The lottery is the largest form of gambling in the world, raising billions a year. It is promoted as a way to help struggling families. And indeed, a lot of people do buy tickets with the hope that they will be one of the lucky few to win big. But there’s a deeper issue here. Lottery games dangle the promise of instant wealth in an age of inequality and limited social mobility. And the odds of winning are low enough to make it rational for most people to spend money on a ticket.
The short story The Lottery by Shirley Jackson takes place in a remote American village. The people follow outdated traditions and rituals blindly. They don’t even remember why they do it and keep on doing it. This story illustrates a common human problem: the blind following of traditions, rituals and customs, regardless of whether they have any sense of meaning or purpose.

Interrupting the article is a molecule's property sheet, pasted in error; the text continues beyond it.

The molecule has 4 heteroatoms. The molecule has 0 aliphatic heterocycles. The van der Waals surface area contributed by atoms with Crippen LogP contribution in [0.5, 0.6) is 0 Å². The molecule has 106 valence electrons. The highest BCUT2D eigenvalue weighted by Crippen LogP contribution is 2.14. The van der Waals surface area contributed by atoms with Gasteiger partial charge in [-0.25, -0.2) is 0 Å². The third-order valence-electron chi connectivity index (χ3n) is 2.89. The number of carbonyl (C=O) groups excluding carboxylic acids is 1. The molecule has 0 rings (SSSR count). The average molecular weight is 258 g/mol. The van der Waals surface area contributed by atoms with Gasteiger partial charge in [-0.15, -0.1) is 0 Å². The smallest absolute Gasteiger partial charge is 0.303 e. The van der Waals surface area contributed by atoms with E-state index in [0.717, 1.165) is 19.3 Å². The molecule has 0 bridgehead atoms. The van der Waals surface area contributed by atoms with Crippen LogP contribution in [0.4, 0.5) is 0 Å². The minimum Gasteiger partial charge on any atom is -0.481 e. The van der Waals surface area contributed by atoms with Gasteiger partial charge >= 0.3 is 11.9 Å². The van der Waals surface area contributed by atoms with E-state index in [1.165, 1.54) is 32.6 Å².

In the sixteenth century, towns in the Low Countries began to hold public lotteries, drawing tickets with monetary prizes to raise money for town fortifications and charity. But it wasn’t until the late-twentieth century that states adopted the idea, in their quest to solve fiscal crises without enraging their tax-averse electorates. The first state-run lotteries were promoted as a way to help poor people, but they soon found broad appeal, especially in the South and West. They grew so popular that by the early twenty-first century, many states were spending 2% of their budgets on them.